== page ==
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Leonard Nimoy narrates new documentary film “The Story of Computer Graphics

Actor Leonard Nimoy, who has gained worldwide recognition portraying the legendary character Mr. Spock in the science fiction juggernaut "Star Trek," narrates the new feature length documentary film "The Story of Computer Graphics."

"The Story of Computer Graphics" which premiered Sunday, August 8th at the Shrine Auditorium in Los Angeles, will also be shown during SIGGRAPH 99 in Room 501 of the Los Angeles Convention Center.Screening times are: 9-12 August at 9 am, 10:45 am, 12:30 pm, 2:15 pm and 4 pm; and 13 August at 9 am, 10:45 am and 12:30 pm.

The film, shot entirely on state-of-the-art High-Definition Video, follows the 45-year evolution of digital technology showing automobile and aircraft design, weather patterns, flight simulations, and medical advances as well as the awe-inspiring computer-generated imagery seen in classic feature films such as "Jurassic Park," "Terminator II," "Toy Story," "Tron," and many others.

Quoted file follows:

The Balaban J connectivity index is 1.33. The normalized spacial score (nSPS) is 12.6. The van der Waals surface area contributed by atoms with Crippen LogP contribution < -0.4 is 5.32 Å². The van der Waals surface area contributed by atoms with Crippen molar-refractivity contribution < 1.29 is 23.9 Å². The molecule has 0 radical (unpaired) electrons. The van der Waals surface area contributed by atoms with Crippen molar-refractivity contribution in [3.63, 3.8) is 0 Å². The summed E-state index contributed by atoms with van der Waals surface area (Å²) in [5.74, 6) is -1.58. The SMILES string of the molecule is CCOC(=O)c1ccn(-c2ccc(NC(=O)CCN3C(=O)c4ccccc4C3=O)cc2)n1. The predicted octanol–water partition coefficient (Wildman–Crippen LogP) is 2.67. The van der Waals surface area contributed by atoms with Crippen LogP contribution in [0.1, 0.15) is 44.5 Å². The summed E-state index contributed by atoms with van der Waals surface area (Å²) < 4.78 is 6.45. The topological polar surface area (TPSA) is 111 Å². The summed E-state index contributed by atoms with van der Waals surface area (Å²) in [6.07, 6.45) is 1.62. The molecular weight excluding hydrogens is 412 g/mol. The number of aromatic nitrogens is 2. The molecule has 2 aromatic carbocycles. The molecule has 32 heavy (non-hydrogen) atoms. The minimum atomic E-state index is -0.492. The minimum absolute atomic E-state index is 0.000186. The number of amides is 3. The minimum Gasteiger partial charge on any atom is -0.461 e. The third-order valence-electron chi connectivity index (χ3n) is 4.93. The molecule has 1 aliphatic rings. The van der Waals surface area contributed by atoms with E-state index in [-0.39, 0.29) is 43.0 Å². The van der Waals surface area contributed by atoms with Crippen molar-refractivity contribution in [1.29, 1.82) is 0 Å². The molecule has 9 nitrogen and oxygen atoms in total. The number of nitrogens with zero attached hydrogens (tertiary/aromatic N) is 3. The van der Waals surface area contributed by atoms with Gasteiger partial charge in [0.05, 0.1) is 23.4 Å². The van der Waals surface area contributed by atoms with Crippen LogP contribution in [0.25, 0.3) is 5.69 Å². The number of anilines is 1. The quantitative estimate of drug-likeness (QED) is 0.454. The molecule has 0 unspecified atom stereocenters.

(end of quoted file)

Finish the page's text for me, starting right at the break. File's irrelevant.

According to the film's director Frank Foster and line producer Steve Silas, "Leonard Nimoy is an icon who has become a household name in both television and feature films. We are privileged to have him as part of this feature documentary film which will be seen by his fans and audiences around the world who appreciate how motion picture technology has advanced over the years," they jointly said.

The Story of Computer Graphics" began in 1951 when the government first used graphics on a radar screen to identify incoming aircraft into U.S. airspace. It follows the evolution of technology from college campus labs and research centers to industry and the entertainment studios of Hollywood. The documentary will feature computer footage from the 1950s, some of which has never been seen publicly.

Nearly 50 pioneers and industry leaders of computer graphics will be spotlighted and interviewed in the film. Among the featured personalities are "Star Wars" creator George Lucas, Bell Lab's Ken Knowlton, Pixar's Ed Catmull, ILM President Jim Morris, television computer graphics pioneer Robert Abel, scientific visualization researcher Jim Blinn and early film pioneer Richard Taylor.

Don't miss Animation World Magazine's preview article, "The Story of Computer Graphics Set to Open SIGGRAPH" written by Maureen Furniss.